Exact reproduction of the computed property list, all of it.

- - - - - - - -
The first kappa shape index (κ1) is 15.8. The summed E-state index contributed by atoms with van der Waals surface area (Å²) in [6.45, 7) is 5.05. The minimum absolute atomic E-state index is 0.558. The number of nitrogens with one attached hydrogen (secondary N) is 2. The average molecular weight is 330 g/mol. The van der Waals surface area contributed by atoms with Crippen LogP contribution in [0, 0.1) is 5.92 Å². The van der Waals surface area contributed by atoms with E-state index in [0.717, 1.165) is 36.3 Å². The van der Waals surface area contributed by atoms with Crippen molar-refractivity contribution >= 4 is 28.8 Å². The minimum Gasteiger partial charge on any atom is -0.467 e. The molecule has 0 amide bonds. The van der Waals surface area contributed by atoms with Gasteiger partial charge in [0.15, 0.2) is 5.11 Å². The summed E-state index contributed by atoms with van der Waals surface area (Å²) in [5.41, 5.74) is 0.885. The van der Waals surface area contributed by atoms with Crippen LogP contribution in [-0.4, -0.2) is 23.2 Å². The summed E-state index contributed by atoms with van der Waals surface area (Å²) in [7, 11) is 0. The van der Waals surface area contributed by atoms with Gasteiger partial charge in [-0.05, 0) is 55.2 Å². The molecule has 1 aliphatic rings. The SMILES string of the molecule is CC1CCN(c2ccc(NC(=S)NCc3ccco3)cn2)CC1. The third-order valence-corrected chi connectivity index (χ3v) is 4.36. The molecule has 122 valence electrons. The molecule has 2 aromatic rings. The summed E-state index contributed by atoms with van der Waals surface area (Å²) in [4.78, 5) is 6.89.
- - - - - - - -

The first kappa shape index (κ1) is 15.8. The summed E-state index contributed by atoms with van der Waals surface area (Å²) in [6.45, 7) is 5.05. The minimum absolute atomic E-state index is 0.558. The number of nitrogens with one attached hydrogen (secondary N) is 2. The average molecular weight is 330 g/mol. The van der Waals surface area contributed by atoms with Crippen LogP contribution in [0, 0.1) is 5.92 Å². The van der Waals surface area contributed by atoms with E-state index in [0.717, 1.165) is 36.3 Å². The van der Waals surface area contributed by atoms with Crippen molar-refractivity contribution >= 4 is 28.8 Å². The minimum Gasteiger partial charge on any atom is -0.467 e. The molecule has 0 amide bonds. The van der Waals surface area contributed by atoms with Gasteiger partial charge in [0.15, 0.2) is 5.11 Å². The summed E-state index contributed by atoms with van der Waals surface area (Å²) in [5.41, 5.74) is 0.885. The van der Waals surface area contributed by atoms with Crippen LogP contribution in [-0.4, -0.2) is 23.2 Å². The summed E-state index contributed by atoms with van der Waals surface area (Å²) in [7, 11) is 0. The van der Waals surface area contributed by atoms with Gasteiger partial charge in [-0.05, 0) is 55.2 Å². The molecule has 1 aliphatic rings. The SMILES string of the molecule is CC1CCN(c2ccc(NC(=S)NCc3ccco3)cn2)CC1. The third-order valence-corrected chi connectivity index (χ3v) is 4.36. The molecule has 122 valence electrons. The molecule has 2 aromatic rings. The summed E-state index contributed by atoms with van der Waals surface area (Å²) in [4.78, 5) is 6.89.